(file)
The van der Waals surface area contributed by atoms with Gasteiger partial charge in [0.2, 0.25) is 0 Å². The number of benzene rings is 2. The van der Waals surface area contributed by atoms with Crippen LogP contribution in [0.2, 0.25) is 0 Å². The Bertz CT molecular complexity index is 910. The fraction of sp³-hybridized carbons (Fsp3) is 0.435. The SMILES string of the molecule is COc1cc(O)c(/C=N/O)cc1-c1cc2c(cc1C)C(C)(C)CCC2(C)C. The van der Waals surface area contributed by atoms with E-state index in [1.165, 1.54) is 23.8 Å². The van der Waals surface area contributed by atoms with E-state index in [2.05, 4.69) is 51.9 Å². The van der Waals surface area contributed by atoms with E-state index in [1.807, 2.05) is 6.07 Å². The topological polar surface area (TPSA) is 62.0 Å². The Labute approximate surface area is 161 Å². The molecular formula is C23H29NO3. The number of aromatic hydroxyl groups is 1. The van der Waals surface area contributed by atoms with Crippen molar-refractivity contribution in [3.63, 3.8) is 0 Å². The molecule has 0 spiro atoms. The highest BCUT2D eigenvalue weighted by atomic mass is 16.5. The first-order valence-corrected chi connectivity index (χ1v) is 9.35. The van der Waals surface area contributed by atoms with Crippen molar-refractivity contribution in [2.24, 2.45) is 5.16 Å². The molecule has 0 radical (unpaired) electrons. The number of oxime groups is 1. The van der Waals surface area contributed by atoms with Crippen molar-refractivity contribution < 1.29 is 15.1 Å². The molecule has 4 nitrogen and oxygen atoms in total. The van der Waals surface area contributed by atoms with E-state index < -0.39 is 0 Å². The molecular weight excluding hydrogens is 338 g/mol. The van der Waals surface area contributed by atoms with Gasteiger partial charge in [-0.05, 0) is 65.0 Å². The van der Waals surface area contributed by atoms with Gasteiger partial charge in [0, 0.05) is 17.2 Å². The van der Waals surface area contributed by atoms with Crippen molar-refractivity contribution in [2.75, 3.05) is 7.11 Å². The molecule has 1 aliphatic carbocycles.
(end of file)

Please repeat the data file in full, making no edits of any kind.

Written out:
The van der Waals surface area contributed by atoms with Gasteiger partial charge in [0.2, 0.25) is 0 Å². The number of benzene rings is 2. The van der Waals surface area contributed by atoms with Crippen LogP contribution in [0.2, 0.25) is 0 Å². The Bertz CT molecular complexity index is 910. The fraction of sp³-hybridized carbons (Fsp3) is 0.435. The SMILES string of the molecule is COc1cc(O)c(/C=N/O)cc1-c1cc2c(cc1C)C(C)(C)CCC2(C)C. The van der Waals surface area contributed by atoms with E-state index in [1.165, 1.54) is 23.8 Å². The van der Waals surface area contributed by atoms with E-state index in [2.05, 4.69) is 51.9 Å². The van der Waals surface area contributed by atoms with E-state index in [1.807, 2.05) is 6.07 Å². The topological polar surface area (TPSA) is 62.0 Å². The Labute approximate surface area is 161 Å². The molecular formula is C23H29NO3. The number of aromatic hydroxyl groups is 1. The van der Waals surface area contributed by atoms with Crippen molar-refractivity contribution in [3.63, 3.8) is 0 Å². The molecule has 0 spiro atoms. The highest BCUT2D eigenvalue weighted by atomic mass is 16.5. The first-order valence-corrected chi connectivity index (χ1v) is 9.35. The van der Waals surface area contributed by atoms with Crippen molar-refractivity contribution in [2.24, 2.45) is 5.16 Å². The molecule has 0 radical (unpaired) electrons. The number of oxime groups is 1. The van der Waals surface area contributed by atoms with Crippen molar-refractivity contribution < 1.29 is 15.1 Å². The molecule has 4 nitrogen and oxygen atoms in total. The van der Waals surface area contributed by atoms with E-state index < -0.39 is 0 Å². The molecular weight excluding hydrogens is 338 g/mol. The van der Waals surface area contributed by atoms with Gasteiger partial charge in [-0.05, 0) is 65.0 Å². The van der Waals surface area contributed by atoms with Gasteiger partial charge in [0, 0.05) is 17.2 Å². The van der Waals surface area contributed by atoms with Crippen molar-refractivity contribution in [2.75, 3.05) is 7.11 Å². The molecule has 1 aliphatic carbocycles.